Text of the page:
the beard, yes?

“If you love and get hurt, love more.

If you love more and hurt more, love even more.

If you love even more and get hurt even more, love some more until it hurts no more…”
― William Shakespeare

— (via lapitiedangereuse)
psychrophile:

Charlotte Rampling.

psychrophile:

Charlotte Rampling.

(via pickurselfup)

edithshead:

Bill Nighyphotographer unknown

edithshead:

Bill Nighy
photographer unknown

(via bucksthreads)

gentlewave:

Jean Béraud: Parisian Street Scene, ca. 1885, oil on panel, 38.7 x 26.8 cm, Metropolitan Museum of Art, New York, source: wikimedia.org.

gentlewave:

Jean Béraud: Parisian Street Scene, ca. 1885, oil on panel, 38.7 x 26.8 cm, Metropolitan Museum of Art, New York, source: wikimedia.org.

jean-seberg:

Jean Seberg on audition, 1956

(via the-dark-city)

Everyone discusses my art and pretends to understand, as if it were necessary to understand, when it is simply necessary to love. — Claude Monet (via post-impressionisms)
gorgonetta:

[Buster Keaton in his undershirt, gazing at a photo of Lon Chaney on top of his makeup kit]

gorgonetta:

[Buster Keaton in his undershirt, gazing at a photo of Lon Chaney on top of his makeup kit]

(via twostriptechnicolor)

mlb:

and a one, and a two and a three

mlb:

and a one, and a two and a three

tl55love:

San Francisco Giants starting pitcher Tim Lincecum throws to the Los Angeles Dodgers during the first inning of a baseball game on Tuesday, April 15, 2014, in San Francisco. Photo: Marcio Jose Sanchez, AP

Sanchez lifts Giants over Dodgers 3-2 in 12

thegetty:

A 19th century calling card!
Cheap to produce with popular subject matter, usually performers and celebrities, these cards would be collected and compiled into albums.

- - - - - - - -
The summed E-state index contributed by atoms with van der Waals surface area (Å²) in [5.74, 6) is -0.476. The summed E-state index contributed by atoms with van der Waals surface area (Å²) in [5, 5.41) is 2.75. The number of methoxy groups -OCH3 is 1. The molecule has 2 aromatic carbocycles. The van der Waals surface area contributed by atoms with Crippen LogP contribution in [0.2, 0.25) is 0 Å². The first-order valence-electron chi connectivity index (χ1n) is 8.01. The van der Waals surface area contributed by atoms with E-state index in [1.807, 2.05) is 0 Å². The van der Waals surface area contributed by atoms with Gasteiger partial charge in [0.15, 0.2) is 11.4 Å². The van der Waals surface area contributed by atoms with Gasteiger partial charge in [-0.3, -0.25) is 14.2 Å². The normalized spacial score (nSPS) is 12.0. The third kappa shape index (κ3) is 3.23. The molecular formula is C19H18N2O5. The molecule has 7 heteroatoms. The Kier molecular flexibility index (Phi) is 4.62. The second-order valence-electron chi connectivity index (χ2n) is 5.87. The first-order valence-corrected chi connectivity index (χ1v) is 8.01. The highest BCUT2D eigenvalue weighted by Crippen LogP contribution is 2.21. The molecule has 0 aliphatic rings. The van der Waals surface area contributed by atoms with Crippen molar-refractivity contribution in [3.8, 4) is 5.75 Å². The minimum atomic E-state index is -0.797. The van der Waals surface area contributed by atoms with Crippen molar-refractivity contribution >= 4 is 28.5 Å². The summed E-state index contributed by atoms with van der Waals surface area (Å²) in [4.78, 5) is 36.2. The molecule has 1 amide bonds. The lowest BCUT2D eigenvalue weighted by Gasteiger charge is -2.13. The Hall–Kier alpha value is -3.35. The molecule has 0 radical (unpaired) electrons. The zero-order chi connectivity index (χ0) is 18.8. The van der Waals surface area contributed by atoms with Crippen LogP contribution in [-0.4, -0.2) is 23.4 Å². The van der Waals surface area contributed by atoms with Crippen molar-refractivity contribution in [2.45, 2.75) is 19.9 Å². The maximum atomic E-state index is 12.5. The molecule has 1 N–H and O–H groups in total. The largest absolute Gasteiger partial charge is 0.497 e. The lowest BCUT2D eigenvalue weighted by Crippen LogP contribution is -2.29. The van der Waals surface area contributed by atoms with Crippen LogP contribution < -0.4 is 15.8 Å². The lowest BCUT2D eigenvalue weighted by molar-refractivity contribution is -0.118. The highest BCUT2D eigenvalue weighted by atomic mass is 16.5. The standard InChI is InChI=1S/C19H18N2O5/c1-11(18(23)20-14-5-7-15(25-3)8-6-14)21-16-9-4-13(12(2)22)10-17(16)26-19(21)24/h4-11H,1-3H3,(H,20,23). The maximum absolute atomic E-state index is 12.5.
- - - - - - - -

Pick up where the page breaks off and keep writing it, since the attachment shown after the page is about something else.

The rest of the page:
Album of French actors, actresses and dancers, 1860s, André Adolphe-Eugène Disdéri, photographer; André Giroux, photographer;Pierre-Louis Pierson, photographer; . J. Paul Getty Museum.

thegetty:

A 19th century calling card!

Cheap to produce with popular subject matter, usually performers and celebrities, these cards would be collected and compiled into albums.

Album of French actors, actresses and dancers, 1860s, André Adolphe-Eugène Disdéri, photographer; André Giroux, photographer;Pierre-Louis Pierson, photographer; . J. Paul Getty Museum.

nprbooks:

Image: Writer Gabriel Garcia Marquez (Paco Junquera/Getty Images)
Today’s top book news item:
Gabriel García Márquez left behind an unpublished manuscript when he died last week at age 87, Cristobal Pera, editorial director of Penguin Random House Mexico, told The Associated Press. Pera added that Marquez’s family has not yet decided whether to publish it.
Meanwhile, the Spanish newspaper La Vanguardia published an extract of the work, tentatively titled We’ll See Each Other in August (En agosto nos vemos). In the excerpt, a middle-aged woman named Ana Magdalena Bach has a fling during her annual trip to a tropical island to put flowers on her mother’s grave. She stays at a hotel overlooking a lagoon full of herons. Ana, though she’s married, meets a man at the hotel and begins an affair with him. The excerpt has a strong sense of place — García Márquez’s descriptions are lush with flowers and tropical life – and a ripple of eroticism travels through it, from the touch of perfume Ana puts behind her ear at the beginning of the chapter to the thunderstorm during her encounter with the man from the hotel.

nprbooks:

Image: Writer Gabriel Garcia Marquez (Paco Junquera/Getty Images)

Today’s top book news item:

Gabriel García Márquez left behind an unpublished manuscript when he died last week at age 87, Cristobal Pera, editorial director of Penguin Random House Mexico, told The Associated Press. Pera added that Marquez’s family has not yet decided whether to publish it.

Meanwhile, the Spanish newspaper La Vanguardia published an extract of the work, tentatively titled We’ll See Each Other in August (En agosto nos vemos). In the excerpt, a middle-aged woman named Ana Magdalena Bach has a fling during her annual trip to a tropical island to put flowers on her mother’s grave. She stays at a hotel overlooking a lagoon full of herons. Ana, though she’s married, meets a man at the hotel and begins an affair with him. The excerpt has a strong sense of place — García Márquez’s descriptions are lush with flowers and tropical life – and a ripple of eroticism travels through it, from the touch of perfume Ana puts behind her ear at the beginning of the chapter to the thunderstorm during her encounter with the man from the hotel.

(via npr)